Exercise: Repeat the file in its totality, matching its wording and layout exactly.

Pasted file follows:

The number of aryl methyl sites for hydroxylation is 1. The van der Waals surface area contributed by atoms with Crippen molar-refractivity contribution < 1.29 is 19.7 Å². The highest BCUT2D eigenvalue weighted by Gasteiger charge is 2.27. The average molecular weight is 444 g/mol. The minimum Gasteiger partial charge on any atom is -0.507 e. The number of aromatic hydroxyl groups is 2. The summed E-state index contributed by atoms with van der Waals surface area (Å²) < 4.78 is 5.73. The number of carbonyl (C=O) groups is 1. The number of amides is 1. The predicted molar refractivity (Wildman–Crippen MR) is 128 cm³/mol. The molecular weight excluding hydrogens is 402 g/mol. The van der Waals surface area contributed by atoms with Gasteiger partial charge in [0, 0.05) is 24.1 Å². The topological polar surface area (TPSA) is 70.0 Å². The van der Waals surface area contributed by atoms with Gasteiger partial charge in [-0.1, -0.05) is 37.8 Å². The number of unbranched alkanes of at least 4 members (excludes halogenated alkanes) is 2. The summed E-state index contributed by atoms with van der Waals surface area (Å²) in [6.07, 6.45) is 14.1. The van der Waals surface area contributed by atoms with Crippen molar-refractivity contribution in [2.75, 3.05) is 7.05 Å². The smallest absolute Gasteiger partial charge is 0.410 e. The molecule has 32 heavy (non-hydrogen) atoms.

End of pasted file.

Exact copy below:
The number of aryl methyl sites for hydroxylation is 1. The van der Waals surface area contributed by atoms with Crippen molar-refractivity contribution < 1.29 is 19.7 Å². The highest BCUT2D eigenvalue weighted by Gasteiger charge is 2.27. The average molecular weight is 444 g/mol. The minimum Gasteiger partial charge on any atom is -0.507 e. The number of aromatic hydroxyl groups is 2. The summed E-state index contributed by atoms with van der Waals surface area (Å²) < 4.78 is 5.73. The number of carbonyl (C=O) groups is 1. The number of amides is 1. The predicted molar refractivity (Wildman–Crippen MR) is 128 cm³/mol. The molecular weight excluding hydrogens is 402 g/mol. The van der Waals surface area contributed by atoms with Gasteiger partial charge in [0, 0.05) is 24.1 Å². The topological polar surface area (TPSA) is 70.0 Å². The van der Waals surface area contributed by atoms with Gasteiger partial charge in [-0.1, -0.05) is 37.8 Å². The number of unbranched alkanes of at least 4 members (excludes halogenated alkanes) is 2. The summed E-state index contributed by atoms with van der Waals surface area (Å²) in [6.07, 6.45) is 14.1. The van der Waals surface area contributed by atoms with Crippen molar-refractivity contribution in [2.75, 3.05) is 7.05 Å². The smallest absolute Gasteiger partial charge is 0.410 e. The molecule has 32 heavy (non-hydrogen) atoms.